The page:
[FIXED] SassError expected selector

Tips to fix the SassError expected selector error that can come up because of syntax errors in your SASS

Jun 22, 2023 | Read time 6 minutes

🔔 Table of contents


A common error that can come up when you are working with SASS is the dreaded SassError expected selector.

This error can look something like this:

Invalid CSS after "$margin": expected selector or at-rule, was ": 16px"

Now what does that mean??

This just indicates that the you have a syntax error somewhere in your code.

In this post, I will go over the steps we can take to resolve this issue. I happen to have to deal with this pretty much on every SASS project I have worked with.

Make sure the syntax is correct

This SASS error typically happens when there’s an issue with the structure or syntax of your SCSS/SASS file.

Consider the following example:

.container {
  color: red;

.container {
  color: red

We can see that the second example for the .container is not correct due to a missing semicolon (;).

This is probably my top reason why I get this error - so many times I have forgot to add the semicolon in SASS!

Nested Selectors: If you’re using nested selectors, make sure they’re properly formatted. Each nested selector should be within its parent selector’s block. For example:

.container {
  .item {
    color: red;

Verify characters

If you know that you did not miss any semicolons like the first step, we can move on to the next check - invalid characters.

Common issues include missing commas between selectors, typos in pseudo-class names, and unnecessary special characters.

.container$ { // $ is not valid in a class name
    color: red;
.container {
    &: hover; // Extra space after &:

Adding an extra space after the &: will cause an error because the SASS compiler will not recognize it as a pseudo-class.

In SASS the & character is used to refer to the parent selector in nested rules. So for example if you have SASS code like:

.selector {
  color: blue;

  &:hover {
    color: red;

This will compile to:

.selector {
  color: blue;

.selector:hover {
  color: red;

Now this has a special meaning if you want to use CSS pseudo-classes like :hover.

The & character must not have space between & and :hover, ::before, ::after, etc

Unfinished values

Another reason could be that the SASS have unfinished values. Lets take a look at the following code:

.container {
    color: ; // Unfinished value

The above will give a error since the color property does not have a value.

Check for matching braces

Additionally, make sure all of your CSS blocks are properly opened and closed. Every opening bracket ({) should have a corresponding closing bracket (}).

.container {
    color: red;
  // Missing closing brace

Tips for node-sass

Now if you are using a old project that still relies on node-sass and you are also using webpack, we can come across the error:

./src/components/MenuBarComp.vue (./node_modules/css-loader/dist/cjs.js?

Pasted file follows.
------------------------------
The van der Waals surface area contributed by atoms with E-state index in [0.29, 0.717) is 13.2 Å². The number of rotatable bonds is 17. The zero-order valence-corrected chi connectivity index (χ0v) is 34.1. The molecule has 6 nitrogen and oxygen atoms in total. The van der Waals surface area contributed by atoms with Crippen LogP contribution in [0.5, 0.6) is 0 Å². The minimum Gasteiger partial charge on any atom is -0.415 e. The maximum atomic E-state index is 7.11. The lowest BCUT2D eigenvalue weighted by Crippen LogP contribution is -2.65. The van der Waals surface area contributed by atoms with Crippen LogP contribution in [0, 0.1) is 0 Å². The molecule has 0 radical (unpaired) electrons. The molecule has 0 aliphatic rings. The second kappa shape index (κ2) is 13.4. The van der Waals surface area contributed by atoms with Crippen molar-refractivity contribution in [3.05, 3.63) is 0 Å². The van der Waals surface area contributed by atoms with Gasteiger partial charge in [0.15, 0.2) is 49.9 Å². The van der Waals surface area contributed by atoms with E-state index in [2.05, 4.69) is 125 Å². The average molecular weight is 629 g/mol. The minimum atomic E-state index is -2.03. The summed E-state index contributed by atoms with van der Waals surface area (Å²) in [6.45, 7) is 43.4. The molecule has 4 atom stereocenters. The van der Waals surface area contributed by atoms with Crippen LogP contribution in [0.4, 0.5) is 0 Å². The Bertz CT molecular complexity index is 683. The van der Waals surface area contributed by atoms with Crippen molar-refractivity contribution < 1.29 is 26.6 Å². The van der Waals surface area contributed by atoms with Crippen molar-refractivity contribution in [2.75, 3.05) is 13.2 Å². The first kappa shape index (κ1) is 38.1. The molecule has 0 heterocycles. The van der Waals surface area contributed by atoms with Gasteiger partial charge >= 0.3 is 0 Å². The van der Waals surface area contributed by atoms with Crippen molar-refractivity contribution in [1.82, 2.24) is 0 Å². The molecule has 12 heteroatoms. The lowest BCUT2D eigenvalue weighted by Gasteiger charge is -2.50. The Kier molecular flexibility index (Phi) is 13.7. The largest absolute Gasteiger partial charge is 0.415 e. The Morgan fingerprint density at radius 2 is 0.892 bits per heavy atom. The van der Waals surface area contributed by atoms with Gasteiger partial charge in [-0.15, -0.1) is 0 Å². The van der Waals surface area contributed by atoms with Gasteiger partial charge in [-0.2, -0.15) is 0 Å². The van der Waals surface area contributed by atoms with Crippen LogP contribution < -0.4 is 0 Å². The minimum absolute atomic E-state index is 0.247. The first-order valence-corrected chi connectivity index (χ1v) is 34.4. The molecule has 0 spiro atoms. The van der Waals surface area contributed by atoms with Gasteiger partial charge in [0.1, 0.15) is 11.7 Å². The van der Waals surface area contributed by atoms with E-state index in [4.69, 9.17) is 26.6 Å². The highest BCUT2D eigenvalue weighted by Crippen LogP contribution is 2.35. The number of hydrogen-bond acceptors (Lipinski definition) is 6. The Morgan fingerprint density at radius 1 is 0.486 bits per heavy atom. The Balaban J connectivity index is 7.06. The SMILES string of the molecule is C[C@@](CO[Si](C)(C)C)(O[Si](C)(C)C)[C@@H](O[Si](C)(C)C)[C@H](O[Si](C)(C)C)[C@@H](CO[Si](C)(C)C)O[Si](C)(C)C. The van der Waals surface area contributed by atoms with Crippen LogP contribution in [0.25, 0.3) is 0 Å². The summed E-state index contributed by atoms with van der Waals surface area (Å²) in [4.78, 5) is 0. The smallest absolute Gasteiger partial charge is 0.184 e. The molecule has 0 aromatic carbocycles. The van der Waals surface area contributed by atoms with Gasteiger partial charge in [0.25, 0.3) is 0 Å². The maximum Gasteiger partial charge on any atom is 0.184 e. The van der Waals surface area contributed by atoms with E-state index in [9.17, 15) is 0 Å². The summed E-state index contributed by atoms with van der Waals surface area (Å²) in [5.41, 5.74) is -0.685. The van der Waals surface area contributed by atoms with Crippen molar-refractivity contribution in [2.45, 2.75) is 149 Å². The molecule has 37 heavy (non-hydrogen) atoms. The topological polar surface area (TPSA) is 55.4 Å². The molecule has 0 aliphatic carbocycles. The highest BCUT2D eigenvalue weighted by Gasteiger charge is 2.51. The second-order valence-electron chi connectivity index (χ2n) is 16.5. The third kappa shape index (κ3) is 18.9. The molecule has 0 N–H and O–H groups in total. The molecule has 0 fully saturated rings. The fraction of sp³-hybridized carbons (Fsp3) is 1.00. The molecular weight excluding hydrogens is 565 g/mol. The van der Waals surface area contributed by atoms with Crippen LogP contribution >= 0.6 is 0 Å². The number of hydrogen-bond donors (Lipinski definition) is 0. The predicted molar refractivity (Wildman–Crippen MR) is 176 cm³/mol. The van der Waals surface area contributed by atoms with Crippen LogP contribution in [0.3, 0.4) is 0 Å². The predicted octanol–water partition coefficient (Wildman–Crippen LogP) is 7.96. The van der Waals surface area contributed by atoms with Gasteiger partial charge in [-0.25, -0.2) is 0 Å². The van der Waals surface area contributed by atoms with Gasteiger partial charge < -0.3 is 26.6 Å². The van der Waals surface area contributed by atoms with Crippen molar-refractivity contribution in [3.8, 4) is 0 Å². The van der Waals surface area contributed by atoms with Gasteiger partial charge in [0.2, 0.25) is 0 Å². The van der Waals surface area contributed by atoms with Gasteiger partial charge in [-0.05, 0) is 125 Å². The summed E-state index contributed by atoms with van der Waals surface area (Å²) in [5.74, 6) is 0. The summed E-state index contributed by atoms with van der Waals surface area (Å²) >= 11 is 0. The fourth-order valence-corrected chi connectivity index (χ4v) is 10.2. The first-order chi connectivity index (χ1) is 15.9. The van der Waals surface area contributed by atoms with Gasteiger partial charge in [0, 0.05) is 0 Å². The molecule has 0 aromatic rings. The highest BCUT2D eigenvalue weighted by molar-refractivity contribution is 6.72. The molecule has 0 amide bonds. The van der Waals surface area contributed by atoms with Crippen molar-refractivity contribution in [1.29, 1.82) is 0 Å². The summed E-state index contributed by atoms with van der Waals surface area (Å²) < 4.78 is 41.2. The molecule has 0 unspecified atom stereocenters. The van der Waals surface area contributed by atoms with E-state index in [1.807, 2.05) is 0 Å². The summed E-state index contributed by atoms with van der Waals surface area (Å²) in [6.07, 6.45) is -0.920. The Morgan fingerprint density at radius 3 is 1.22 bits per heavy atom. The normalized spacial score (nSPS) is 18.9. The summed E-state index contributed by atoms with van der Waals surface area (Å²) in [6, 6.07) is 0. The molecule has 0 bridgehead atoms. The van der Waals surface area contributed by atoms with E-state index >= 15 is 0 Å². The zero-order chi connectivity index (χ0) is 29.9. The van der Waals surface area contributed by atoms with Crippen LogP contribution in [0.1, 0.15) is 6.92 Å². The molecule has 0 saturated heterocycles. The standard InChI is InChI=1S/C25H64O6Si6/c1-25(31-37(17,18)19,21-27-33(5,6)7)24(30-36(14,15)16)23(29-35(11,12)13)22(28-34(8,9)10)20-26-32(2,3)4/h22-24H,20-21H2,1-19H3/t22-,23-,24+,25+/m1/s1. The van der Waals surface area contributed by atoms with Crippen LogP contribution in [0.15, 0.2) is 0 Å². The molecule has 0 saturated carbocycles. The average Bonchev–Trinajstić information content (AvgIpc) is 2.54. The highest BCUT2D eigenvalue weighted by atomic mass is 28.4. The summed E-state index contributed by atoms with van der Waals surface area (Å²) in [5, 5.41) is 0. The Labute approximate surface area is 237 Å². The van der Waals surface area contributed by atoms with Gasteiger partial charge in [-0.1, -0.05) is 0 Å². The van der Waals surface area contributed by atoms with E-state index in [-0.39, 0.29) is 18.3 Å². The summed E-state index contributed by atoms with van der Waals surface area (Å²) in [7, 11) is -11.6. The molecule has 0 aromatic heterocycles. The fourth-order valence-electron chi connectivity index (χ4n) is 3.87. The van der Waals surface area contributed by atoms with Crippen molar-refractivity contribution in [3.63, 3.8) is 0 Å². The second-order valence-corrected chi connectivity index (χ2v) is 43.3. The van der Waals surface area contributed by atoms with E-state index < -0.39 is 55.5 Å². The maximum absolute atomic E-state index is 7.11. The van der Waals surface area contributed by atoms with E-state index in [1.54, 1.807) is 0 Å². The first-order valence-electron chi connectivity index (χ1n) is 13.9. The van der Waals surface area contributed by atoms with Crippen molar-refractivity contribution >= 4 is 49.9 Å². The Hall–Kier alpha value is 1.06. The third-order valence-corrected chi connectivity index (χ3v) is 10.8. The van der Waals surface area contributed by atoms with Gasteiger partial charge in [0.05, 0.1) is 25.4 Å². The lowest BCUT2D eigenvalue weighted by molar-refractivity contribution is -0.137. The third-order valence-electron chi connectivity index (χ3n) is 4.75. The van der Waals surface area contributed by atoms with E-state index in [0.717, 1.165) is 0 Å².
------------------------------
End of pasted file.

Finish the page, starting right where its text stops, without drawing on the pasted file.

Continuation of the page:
{"additionalData":"/n          @import /"@/styles/_variables.scss/";/n        ","sourceMap":true}!

Module build failed (from ./node_modules/sass-loader/dist/cjs.js):
SassError: expected selector.
77& /deep/ .child-test{
   │     ^
  src/components/MenuBarComp.vue 77:5  root stylesheet

Now the above issue is caused by the /deep combinator is not supported with Dart SASS.

The /deep/ combinator, a shadow-piercing descendant combinator used with the view encapsulation in Angular and Vue.js, is not supported by Dart Sass.

In the past, the /deep/ combinator was used to force a style down through the child component views all the way into all the child component views. This selector is deprecated and is not supported by Dart Sass.

To resolve this issue, you’re suggested to explicitly set your sass-loader to use node-sass, which still supports the /deep/ selector. You would do this in your webpack configuration file. Here’s how to do it:

First, ensure you have node-sass installed. If not, you can install it using npm:

npm install node-sass --save-dev

Then in your webpack configuration, set the sass-loader to use node-sass as its implementation. Here’s a simplified example based on your provided information:

const path = require('path');

module.exports = {
  module: {
    rules: [
        test: /\.scss$/,
        use: [
            loader: 'sass-loader',
            options: {
              implementation: require('node-sass'),
              additionalData: `
                @import "@/styles/_variables.scss";

This configuration tells webpack to use node-sass instead of Dart Sass when it encounters SCSS files.

Now keep in mind that node-sass is more or so legacy and the way forward as mentioned by the SASS team is to use Dart.


In this post we went over a few things to look out for when trying to fix the SassError expected selector error.

Generally what this error means is that we have syntax error somewhere in our SASS code.

A few things you can look out for includes checking the variable/function names - make sure that there are no invalid characters.

Check that there are no missing braces and that you have semicolons after each statement.

👋 About the Author

G'day! I am Huy a software engineer based in Australia. I have been creating design-centered software for the last 10 years both professionally and as a passion.

My aim to share what I have learnt with you! (and to help me remember 😅)

Follow along on Twitter , GitHub and YouTube